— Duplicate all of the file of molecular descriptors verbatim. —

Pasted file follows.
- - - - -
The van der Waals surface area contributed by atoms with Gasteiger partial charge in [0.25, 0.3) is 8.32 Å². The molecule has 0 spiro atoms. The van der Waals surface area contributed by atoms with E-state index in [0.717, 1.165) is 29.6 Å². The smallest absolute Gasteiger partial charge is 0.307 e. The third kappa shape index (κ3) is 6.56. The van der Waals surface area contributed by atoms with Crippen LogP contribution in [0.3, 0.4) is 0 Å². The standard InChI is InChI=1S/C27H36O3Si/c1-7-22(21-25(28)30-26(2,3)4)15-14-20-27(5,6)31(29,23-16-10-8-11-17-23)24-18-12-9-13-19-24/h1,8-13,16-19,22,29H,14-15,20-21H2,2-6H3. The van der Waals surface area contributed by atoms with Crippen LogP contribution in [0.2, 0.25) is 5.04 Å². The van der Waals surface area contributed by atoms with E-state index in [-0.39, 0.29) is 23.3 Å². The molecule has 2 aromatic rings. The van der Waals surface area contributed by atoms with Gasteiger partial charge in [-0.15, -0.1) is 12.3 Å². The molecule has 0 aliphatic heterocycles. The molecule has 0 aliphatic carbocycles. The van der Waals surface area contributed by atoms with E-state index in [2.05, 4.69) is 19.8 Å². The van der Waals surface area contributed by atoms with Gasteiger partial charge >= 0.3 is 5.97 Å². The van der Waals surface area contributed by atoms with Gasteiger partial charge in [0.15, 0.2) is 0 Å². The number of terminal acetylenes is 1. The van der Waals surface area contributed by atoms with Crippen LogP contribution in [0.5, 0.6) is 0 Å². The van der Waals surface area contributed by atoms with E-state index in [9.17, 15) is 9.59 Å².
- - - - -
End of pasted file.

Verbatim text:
The van der Waals surface area contributed by atoms with Gasteiger partial charge in [0.25, 0.3) is 8.32 Å². The molecule has 0 spiro atoms. The van der Waals surface area contributed by atoms with E-state index in [0.717, 1.165) is 29.6 Å². The smallest absolute Gasteiger partial charge is 0.307 e. The third kappa shape index (κ3) is 6.56. The van der Waals surface area contributed by atoms with Crippen LogP contribution in [0.3, 0.4) is 0 Å². The standard InChI is InChI=1S/C27H36O3Si/c1-7-22(21-25(28)30-26(2,3)4)15-14-20-27(5,6)31(29,23-16-10-8-11-17-23)24-18-12-9-13-19-24/h1,8-13,16-19,22,29H,14-15,20-21H2,2-6H3. The van der Waals surface area contributed by atoms with Crippen LogP contribution in [0.2, 0.25) is 5.04 Å². The van der Waals surface area contributed by atoms with E-state index in [-0.39, 0.29) is 23.3 Å². The molecule has 2 aromatic rings. The van der Waals surface area contributed by atoms with Gasteiger partial charge in [-0.15, -0.1) is 12.3 Å². The molecule has 0 aliphatic heterocycles. The molecule has 0 aliphatic carbocycles. The van der Waals surface area contributed by atoms with E-state index in [2.05, 4.69) is 19.8 Å². The van der Waals surface area contributed by atoms with Gasteiger partial charge >= 0.3 is 5.97 Å². The van der Waals surface area contributed by atoms with Gasteiger partial charge in [0.15, 0.2) is 0 Å². The number of terminal acetylenes is 1. The van der Waals surface area contributed by atoms with Crippen LogP contribution in [0.5, 0.6) is 0 Å². The van der Waals surface area contributed by atoms with E-state index in [9.17, 15) is 9.59 Å².